Can You Improve Your Health on a Cellular Level?

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How many cells make up your body? It’s actually not all that easy to answer. But recently, scientists have made a pretty good effort. And their final count is…around 37.2 trillion.

Taken together, you are a picture of these cells. Your actions—going to the gym, sleeping eight hours, and mitigating stress—contribute to keeping your cells healthy and, as a result, your body healthy too.

“Cells are literally the building blocks of the complex human beings that we are,” says Renée Deehan, the senior director of science and AI at Insidetracker, a home health test company that launched in 2014. “The whole point of any lifestyle intervention we have—whether that be diet, exercise, recovery, sleep, or stress management—is to increase the function of your cells.”

The term “cellular health” isn’t new. But in the past year, thanks in no small part to billionaire biohackers and health-span-enhancing TikTok trends like intermittent fasting and chugging liquid chlorophyll, it’s come to the forefront. (On the app, #cellularhealth has 9.3 million views and counting.)

This rising interest in keeping our cells healthy has occurred in lockstep with the wellness world shifting its focus to longevity, an industry that’s estimated to be worth $610 billion globally by 2025. Scientists have posited that the first person to live to 200 has already been born, and that type of optimism is only possible thanks to new learnings and innovations around cellular health.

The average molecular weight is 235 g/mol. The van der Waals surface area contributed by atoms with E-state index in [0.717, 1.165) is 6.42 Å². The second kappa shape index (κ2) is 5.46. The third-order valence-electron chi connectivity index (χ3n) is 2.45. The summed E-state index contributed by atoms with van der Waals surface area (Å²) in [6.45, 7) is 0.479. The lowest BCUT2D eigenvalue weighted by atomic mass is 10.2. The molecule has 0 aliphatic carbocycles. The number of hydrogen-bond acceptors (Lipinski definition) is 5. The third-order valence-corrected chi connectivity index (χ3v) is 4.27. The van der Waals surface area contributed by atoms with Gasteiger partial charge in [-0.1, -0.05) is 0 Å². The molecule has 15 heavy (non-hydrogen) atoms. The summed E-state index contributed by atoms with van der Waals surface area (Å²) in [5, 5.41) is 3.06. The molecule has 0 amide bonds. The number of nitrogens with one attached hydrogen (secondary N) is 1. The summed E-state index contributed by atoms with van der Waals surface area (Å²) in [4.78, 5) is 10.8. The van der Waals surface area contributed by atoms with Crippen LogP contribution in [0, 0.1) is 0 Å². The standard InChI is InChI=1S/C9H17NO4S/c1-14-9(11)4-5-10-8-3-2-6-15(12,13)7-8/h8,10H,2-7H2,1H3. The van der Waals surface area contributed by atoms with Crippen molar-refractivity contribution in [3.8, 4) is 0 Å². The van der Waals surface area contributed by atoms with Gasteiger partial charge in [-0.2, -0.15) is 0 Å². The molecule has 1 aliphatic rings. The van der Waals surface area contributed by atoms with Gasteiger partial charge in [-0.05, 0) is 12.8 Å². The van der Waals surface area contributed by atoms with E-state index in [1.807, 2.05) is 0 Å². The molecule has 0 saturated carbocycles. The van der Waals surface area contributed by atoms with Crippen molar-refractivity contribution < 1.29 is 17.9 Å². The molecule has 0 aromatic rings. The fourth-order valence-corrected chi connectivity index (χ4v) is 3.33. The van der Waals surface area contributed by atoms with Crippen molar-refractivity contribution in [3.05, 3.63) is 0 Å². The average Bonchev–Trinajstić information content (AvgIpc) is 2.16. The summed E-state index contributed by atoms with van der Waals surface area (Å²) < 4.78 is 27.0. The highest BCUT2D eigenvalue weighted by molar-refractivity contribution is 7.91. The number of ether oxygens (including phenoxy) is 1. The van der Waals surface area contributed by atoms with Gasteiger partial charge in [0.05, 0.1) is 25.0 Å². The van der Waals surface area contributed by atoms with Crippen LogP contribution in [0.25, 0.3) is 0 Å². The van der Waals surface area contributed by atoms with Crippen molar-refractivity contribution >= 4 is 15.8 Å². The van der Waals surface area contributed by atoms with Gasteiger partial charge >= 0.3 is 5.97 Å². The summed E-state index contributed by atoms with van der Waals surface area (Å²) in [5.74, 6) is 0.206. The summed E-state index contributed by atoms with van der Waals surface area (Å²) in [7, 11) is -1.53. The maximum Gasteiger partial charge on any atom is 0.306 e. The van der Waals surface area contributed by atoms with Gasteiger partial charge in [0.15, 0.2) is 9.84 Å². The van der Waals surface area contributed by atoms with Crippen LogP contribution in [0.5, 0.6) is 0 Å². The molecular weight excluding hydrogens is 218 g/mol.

But as the fountain of youth has begun to feel within reach, brands have capitalized on our collective desire to live longer by slapping “cellular health”–promoting language on their labels, even when the science isn’t exactly there to support it.

What is cellular health?

“Your cells are where it all starts—if your cells aren’t functioning properly, the entire system [of your body] can’t function properly, which is why cellular health is really critical,” says Deehan. “Anything we can do to improve our disease profile—another way of saying ‘improve our healthspan’—starts and ends with our cells. As we age, and when we eventually die, it’s a failure of our cells that causes that to happen.”

The health of your cells is characterized by a few different factors, including how effectively they’re producing energy (which, as you may remember from high school biology, comes from the “mighty mitochondria”); their hydration, nutrition, and oxygenation; the integrity of their DNA; and their ability to respond to stress.

The better these functions are, the lower your “biological age” (which, unlike your chronological age—the number of years you’ve been alive—directly correlates to how well your body functions) and the better your overall health span. In other words, a 50-year-old with a solid diet and exercise routine could have a biological age of 45, while someone who’s 45 and stressed out and sedentary may be biologically in their mid-60s.

This is because cellular health is directly correlated with a healthy lifestyle. Things like poor sleep and nutrition, dehydration, excessive stress, and a lack of exercise can all cause cells to age more quickly than the body that houses them, as can inflammation, oxidative stress from the environment, infections, and genetic mutations.


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